The government of Peru has ousted the chief executive of state oil company Petroperu and has imposed a fine of around US$3.5 million for illegal use of an old pipeline that has resulted in several serious leaks.
The country’s Energy and Mines Minister Rosa Maria Ortiz said that the pipeline, which runs 687 miles across the Amazon, was supposed to be closed for repairs, but that it was discovered that Petroperu was still using it to carry crude. This activity led to the latest spill, of some 600 barrels, for which will be penalized US$3.5 million by the local Environmental regulator OEFA.
German Velasquez formally resigned on Tuesday.
The pipeline, which is around 40 years old and transports crude to Petroperu’s Talara refinery, has been leaking since 2011—23 spills in total, according to Reuters. OEFA had previously fined the company in the amount of US$3 million for a spill that occurred in 2014. OEFA may decide to impose additional fines in the future, Reuters suggested.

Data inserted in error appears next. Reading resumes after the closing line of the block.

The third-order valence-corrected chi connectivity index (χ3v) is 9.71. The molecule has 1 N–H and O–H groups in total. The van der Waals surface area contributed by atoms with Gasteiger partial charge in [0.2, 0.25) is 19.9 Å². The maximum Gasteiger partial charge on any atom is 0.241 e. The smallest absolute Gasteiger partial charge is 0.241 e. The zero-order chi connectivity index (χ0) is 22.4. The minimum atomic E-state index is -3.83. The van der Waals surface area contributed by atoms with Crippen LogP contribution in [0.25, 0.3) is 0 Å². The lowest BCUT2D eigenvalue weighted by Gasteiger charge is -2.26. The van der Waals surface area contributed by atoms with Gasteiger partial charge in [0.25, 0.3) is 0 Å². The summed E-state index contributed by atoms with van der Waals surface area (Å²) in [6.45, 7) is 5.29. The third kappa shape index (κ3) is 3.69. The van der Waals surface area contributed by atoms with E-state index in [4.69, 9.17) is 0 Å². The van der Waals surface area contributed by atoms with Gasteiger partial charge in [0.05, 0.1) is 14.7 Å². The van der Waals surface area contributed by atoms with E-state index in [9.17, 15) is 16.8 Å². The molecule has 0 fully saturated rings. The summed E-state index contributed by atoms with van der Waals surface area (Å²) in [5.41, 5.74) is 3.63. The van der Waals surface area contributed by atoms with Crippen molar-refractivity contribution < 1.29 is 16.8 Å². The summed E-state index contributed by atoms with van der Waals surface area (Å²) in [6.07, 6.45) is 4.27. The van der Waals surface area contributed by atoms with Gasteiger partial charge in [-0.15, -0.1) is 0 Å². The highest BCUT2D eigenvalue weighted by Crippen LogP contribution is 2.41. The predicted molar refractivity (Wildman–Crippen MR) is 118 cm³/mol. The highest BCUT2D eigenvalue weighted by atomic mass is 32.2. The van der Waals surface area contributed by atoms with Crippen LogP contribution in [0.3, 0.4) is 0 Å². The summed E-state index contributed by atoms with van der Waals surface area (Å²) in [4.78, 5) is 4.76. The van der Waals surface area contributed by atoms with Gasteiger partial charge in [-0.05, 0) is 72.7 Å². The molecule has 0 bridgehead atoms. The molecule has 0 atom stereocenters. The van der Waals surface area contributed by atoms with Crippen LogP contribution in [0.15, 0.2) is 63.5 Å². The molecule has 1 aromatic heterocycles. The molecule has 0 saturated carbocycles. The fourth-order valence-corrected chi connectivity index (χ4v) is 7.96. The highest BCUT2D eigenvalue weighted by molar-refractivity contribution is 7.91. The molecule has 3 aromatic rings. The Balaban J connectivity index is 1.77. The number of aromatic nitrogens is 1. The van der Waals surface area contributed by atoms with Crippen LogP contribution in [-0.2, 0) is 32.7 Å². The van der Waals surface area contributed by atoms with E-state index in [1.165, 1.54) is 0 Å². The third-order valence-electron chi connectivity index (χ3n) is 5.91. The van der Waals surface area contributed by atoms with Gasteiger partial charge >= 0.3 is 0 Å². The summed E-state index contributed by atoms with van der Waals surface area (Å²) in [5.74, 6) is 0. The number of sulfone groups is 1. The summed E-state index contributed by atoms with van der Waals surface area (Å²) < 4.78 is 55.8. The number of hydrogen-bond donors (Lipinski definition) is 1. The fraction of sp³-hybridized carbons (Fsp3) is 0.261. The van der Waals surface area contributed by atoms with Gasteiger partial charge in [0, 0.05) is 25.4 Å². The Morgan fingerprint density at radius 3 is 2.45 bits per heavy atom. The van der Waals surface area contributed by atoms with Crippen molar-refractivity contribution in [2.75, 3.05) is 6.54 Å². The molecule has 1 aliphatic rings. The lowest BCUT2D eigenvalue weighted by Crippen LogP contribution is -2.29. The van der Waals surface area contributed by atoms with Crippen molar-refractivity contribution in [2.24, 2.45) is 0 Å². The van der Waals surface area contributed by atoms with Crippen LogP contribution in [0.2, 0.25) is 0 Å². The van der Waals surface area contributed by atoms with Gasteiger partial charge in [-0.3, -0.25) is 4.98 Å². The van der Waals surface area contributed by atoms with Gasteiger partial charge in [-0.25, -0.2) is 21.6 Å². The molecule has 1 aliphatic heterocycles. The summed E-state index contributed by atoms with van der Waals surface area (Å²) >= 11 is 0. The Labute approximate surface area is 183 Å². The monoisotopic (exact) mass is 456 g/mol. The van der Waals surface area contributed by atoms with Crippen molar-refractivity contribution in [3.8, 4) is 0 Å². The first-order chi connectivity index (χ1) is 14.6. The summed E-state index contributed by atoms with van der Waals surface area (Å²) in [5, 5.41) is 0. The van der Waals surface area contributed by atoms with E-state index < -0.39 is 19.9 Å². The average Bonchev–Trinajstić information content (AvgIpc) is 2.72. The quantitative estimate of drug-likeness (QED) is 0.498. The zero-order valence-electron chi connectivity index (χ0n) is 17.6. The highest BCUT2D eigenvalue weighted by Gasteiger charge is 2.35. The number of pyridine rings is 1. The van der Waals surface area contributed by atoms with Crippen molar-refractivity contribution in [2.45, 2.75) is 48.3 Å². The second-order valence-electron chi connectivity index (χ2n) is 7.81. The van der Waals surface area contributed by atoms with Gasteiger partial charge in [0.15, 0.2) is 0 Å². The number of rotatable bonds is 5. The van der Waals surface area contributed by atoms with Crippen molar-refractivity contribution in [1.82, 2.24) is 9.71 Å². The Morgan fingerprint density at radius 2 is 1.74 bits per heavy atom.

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This latest spill, encompassing two ruptures, totaled about 477 barrels of crude, making it Petroperu’s third spill this year. The largest poured over 3,000 barrels across 16 Amazonian communities, and prompted the government to declare a state of emergency. At the time, Petroperu insisted it has stopped all activity along this pipeline following the spill.
It remains unclear who will replace Velasquez.
By Irina Slav for Oilprice.com
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Irina is a writer for the U.S.-based Divergente LLC consulting firm with over a decade of experience writing on the oil and gas industry.